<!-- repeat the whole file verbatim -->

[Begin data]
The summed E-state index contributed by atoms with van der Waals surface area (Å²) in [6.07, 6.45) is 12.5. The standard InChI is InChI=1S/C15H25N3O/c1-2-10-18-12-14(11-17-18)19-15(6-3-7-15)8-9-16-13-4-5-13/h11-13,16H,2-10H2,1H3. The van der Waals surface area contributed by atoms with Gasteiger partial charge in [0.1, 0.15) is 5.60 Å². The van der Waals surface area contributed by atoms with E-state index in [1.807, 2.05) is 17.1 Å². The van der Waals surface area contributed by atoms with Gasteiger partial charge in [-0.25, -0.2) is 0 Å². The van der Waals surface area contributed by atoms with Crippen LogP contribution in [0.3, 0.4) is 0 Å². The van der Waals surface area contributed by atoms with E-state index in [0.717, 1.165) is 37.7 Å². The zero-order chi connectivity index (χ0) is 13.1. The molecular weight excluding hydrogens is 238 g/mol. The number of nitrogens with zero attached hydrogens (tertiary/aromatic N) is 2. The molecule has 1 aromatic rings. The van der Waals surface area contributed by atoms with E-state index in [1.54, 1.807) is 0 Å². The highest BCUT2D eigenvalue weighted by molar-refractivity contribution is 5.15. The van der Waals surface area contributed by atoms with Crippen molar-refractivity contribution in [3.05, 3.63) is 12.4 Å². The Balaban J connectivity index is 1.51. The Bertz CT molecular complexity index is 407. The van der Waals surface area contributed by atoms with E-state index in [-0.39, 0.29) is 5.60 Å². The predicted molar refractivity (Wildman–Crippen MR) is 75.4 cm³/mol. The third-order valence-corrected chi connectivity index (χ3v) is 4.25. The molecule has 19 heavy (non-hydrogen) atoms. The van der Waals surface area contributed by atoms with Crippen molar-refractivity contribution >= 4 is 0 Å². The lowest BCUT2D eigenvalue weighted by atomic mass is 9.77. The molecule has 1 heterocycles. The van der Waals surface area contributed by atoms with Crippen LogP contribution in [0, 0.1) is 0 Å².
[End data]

The summed E-state index contributed by atoms with van der Waals surface area (Å²) in [6.07, 6.45) is 12.5. The standard InChI is InChI=1S/C15H25N3O/c1-2-10-18-12-14(11-17-18)19-15(6-3-7-15)8-9-16-13-4-5-13/h11-13,16H,2-10H2,1H3. The van der Waals surface area contributed by atoms with Gasteiger partial charge in [0.1, 0.15) is 5.60 Å². The van der Waals surface area contributed by atoms with E-state index in [1.807, 2.05) is 17.1 Å². The van der Waals surface area contributed by atoms with Gasteiger partial charge in [-0.25, -0.2) is 0 Å². The van der Waals surface area contributed by atoms with Crippen LogP contribution in [0.3, 0.4) is 0 Å². The van der Waals surface area contributed by atoms with E-state index in [0.717, 1.165) is 37.7 Å². The zero-order chi connectivity index (χ0) is 13.1. The molecular weight excluding hydrogens is 238 g/mol. The number of nitrogens with zero attached hydrogens (tertiary/aromatic N) is 2. The molecule has 1 aromatic rings. The van der Waals surface area contributed by atoms with E-state index in [1.54, 1.807) is 0 Å². The highest BCUT2D eigenvalue weighted by molar-refractivity contribution is 5.15. The van der Waals surface area contributed by atoms with Crippen molar-refractivity contribution in [3.05, 3.63) is 12.4 Å². The Balaban J connectivity index is 1.51. The Bertz CT molecular complexity index is 407. The van der Waals surface area contributed by atoms with E-state index in [-0.39, 0.29) is 5.60 Å². The predicted molar refractivity (Wildman–Crippen MR) is 75.4 cm³/mol. The third-order valence-corrected chi connectivity index (χ3v) is 4.25. The molecule has 19 heavy (non-hydrogen) atoms. The van der Waals surface area contributed by atoms with Crippen molar-refractivity contribution >= 4 is 0 Å². The lowest BCUT2D eigenvalue weighted by atomic mass is 9.77. The molecule has 1 heterocycles. The van der Waals surface area contributed by atoms with Crippen LogP contribution in [0, 0.1) is 0 Å².